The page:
I don’t think anybody ever says “We got company,” but it’s that type of movie. It does have the JAWS style confirmation of death: “[Name of character]?” “No.”
The villain, a Taliban guy, is pretty ridiculous. He just keeps chasing after this journalist because “It became personal to him. He has to save face.” He always scowls, casually executes random civilians, and yells at his minions about not letting her get away. He walks in slow motion, unphased by the battles around him. I don’t like that he seems like an evil mastermind, because the real people he’s supposed to represent are a scarier type of evil. Didn’t these filmatists see THE ASSAULT? Fundamentalists like this believe 100% that they are the good guys. I think this character should either be more true to life or he should go Gary Oldman and let us have some fun watching him. When it’s in between like this it just seems like a lie.
Of course the real Taliban are assholes, responsible for many atrocities, fucked up beliefs and human rights violations. I’m more concerned that they’re weak action movie villains than that it’s a defamatory portrayal. But I do feel very slightly uncomfortable with how obvious the movie is about trying to preach to us and work us up. On one hand I like that they’re passionate about drawing attention to the mistreatment of women by the Taliban, on the other hand I think about France not letting their own citizens follow their Muslim customs, and I think maybe they’re not just talking about the Taliban. At any rate I think it’s interesting to see how another western culture handles it a little differently from us.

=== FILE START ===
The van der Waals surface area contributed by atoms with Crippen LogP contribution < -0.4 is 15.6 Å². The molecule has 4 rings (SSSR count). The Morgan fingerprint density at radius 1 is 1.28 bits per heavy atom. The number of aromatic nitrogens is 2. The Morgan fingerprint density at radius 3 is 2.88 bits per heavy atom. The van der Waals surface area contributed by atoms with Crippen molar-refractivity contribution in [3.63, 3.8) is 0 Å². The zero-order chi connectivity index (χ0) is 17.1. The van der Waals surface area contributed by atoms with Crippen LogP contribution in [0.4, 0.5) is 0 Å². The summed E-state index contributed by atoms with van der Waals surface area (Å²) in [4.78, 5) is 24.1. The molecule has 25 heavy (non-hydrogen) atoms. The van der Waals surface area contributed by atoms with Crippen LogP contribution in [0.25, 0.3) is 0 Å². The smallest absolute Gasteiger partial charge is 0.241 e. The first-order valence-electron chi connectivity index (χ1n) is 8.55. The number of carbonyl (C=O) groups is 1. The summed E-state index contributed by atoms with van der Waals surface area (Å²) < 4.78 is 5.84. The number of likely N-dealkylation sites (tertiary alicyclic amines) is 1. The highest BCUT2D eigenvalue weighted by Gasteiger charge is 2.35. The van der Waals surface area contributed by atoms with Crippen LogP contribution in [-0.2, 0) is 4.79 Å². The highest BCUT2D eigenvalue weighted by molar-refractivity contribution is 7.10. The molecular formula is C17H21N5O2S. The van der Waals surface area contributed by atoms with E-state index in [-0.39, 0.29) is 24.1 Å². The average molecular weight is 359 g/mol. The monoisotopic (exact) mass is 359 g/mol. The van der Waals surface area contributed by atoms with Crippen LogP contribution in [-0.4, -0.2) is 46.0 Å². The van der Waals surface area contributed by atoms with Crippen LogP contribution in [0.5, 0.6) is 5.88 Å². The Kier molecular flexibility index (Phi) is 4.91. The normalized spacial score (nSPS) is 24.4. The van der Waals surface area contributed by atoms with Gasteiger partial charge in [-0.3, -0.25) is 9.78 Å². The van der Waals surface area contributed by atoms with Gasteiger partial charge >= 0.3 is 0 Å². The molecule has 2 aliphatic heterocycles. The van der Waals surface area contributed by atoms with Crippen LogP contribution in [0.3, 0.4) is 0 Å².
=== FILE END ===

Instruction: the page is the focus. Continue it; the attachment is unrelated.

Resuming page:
I would guess it probly was a theatrical release in France, because it does seem like the production values and cast are pretty decent. But there’s one awkward part where the helicopter that’s supposed to pick them up crashes, but they don’t show it and then we just are told that it crashed. I don’t know if they ran out of money or what. Maybe they should’ve had Steven Seagal’s DTV period voice double come on and do some narration about it.
I wouldn’t really recommend this one, but by the end I did get kinda wrapped up in what was going on. They lose some of their men and you really start to feel like none of them might get out of there. They end up injured and dehydrated and stumbling along in the snow. That’s another thing I liked – it could’ve never left the yellow tinted fake-Pakistan like we see in so many movies now. But they go into the mountains and they hit snow. A nice change of pace.
I think I’m a sucker for the dedication they have to saving this woman. They take turns carrying her on their backs, joking around with her, keeping her spirits up. And you can see how talking to her keeps them going too. It’s kinda sweet.
VERN has a new action-horror novel out called WORM ON A HOOK! He has been reviewing movies since 1999 and is the author of the film criticism books Seagalogy: A Study of the Ass-Kicking Films of Steven Seagal and Yippee Ki-Yay Moviegoer!: Writings on Bruce Willis, Badass Cinema and Other Important Topics as well as the crime novel Niketown.